State GOP launches radio ad for Vukmir, Nicholson files
MADISON, Wis. (AP) — The Wisconsin Republican Party on Wednesday launched a statewide radio ad for Leah Vukmir, the U.S. Senate candidate who won the party’s endorsement by a wide margin earlier this month.
The $29,000 statewide ad buy is the party’s first in this race and comes 11 days after the party endorsed Vukmir instead of Kevin Nicholson at its state convention. It also follows Vukmir’s tour of state GOP field offices, which have now been enlisted to help her defeat Nicholson in the Aug. 14 primary.
While the ad buy is small — pro-Nicholson forces have already spent more than $6 million to bolster his candidacy — it’s an example of how the party’s endorsement is being used to assist Vukmir.
She is a 15-year veteran of the Legislature and well known to party activists, 73 percent of whom voted to endorse her. Nicholson, a Delafield management consultant and former Democrat, is running his first statewide race, emphasizing his outsider status.
The winner of the primary will advance to face Democratic Sen. Tammy Baldwin in November. The national GOP believes it can unseat Baldwin and third-party groups have already spent $11.7 million on the effort, according to the Center for Responsive Politics. It is the most expensive Senate race in the country so far.
The Wisconsin GOP radio ad calls Vukmir a “proven conservative” and highlights her close ties to Republican Gov. Scott Walker. It emphasizes that while Vukmir’s parents were immigrants — they came to the U.S. from Greece — she supports President Donald Trump’s proposal to build a border wall. It also notes that Vukmir is a “blue star mom” because her son is in the military.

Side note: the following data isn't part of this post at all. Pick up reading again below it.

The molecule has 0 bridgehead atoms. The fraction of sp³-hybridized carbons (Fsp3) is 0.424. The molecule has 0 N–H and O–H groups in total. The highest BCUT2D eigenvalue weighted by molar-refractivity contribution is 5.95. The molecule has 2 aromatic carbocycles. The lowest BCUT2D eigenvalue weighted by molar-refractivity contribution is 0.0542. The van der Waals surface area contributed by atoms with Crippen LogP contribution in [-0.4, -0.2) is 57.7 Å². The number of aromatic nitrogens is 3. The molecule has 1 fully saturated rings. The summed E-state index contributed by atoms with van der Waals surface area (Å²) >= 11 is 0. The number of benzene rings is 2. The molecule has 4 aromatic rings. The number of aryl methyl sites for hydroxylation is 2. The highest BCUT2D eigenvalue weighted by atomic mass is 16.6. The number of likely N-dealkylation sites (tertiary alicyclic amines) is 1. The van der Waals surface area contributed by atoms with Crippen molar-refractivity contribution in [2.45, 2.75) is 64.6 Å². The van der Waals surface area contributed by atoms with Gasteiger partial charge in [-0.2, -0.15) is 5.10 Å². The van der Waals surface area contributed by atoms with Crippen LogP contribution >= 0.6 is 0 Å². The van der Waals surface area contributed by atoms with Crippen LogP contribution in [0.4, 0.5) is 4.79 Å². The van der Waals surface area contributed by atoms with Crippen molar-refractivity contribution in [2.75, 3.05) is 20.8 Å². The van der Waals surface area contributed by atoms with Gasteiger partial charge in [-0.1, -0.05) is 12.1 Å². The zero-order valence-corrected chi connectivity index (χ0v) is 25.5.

Nicholson, a decorated Marine who fought in Iraq and Afghanistan, has made his military service a central focus of his candidacy and uses the tag line “Send in the Marine.”
Vukmir, in response to the new ad that came as a result of her endorsement, said Republican activists are what “make things happen.”
“You can’t win an election without committed volunteers knocking doors and making phone calls,” she said.
Wisconsin Democratic Party spokesman Brad Bainum called the ad a “desperate attempt to stop an already divisive and expensive primary.”
In other developments this week, Nicholson on Tuesday quietly submitted his nomination papers to the state Elections Commission to get on the ballot. Vukmir has until June 1 to submit hers.
Nicholson’s campaign manager, John Vinson, also left with no explanation. Asked Tuesday about Vinson’s departure, Nicholson’s spokesman, Brandon Moody, said simply that Vinson was “moving on.” There was no word of who may replace him.
Vinson did not immediately respond to a request for comment.
“Campaign is full steam ahead,” Moody said.
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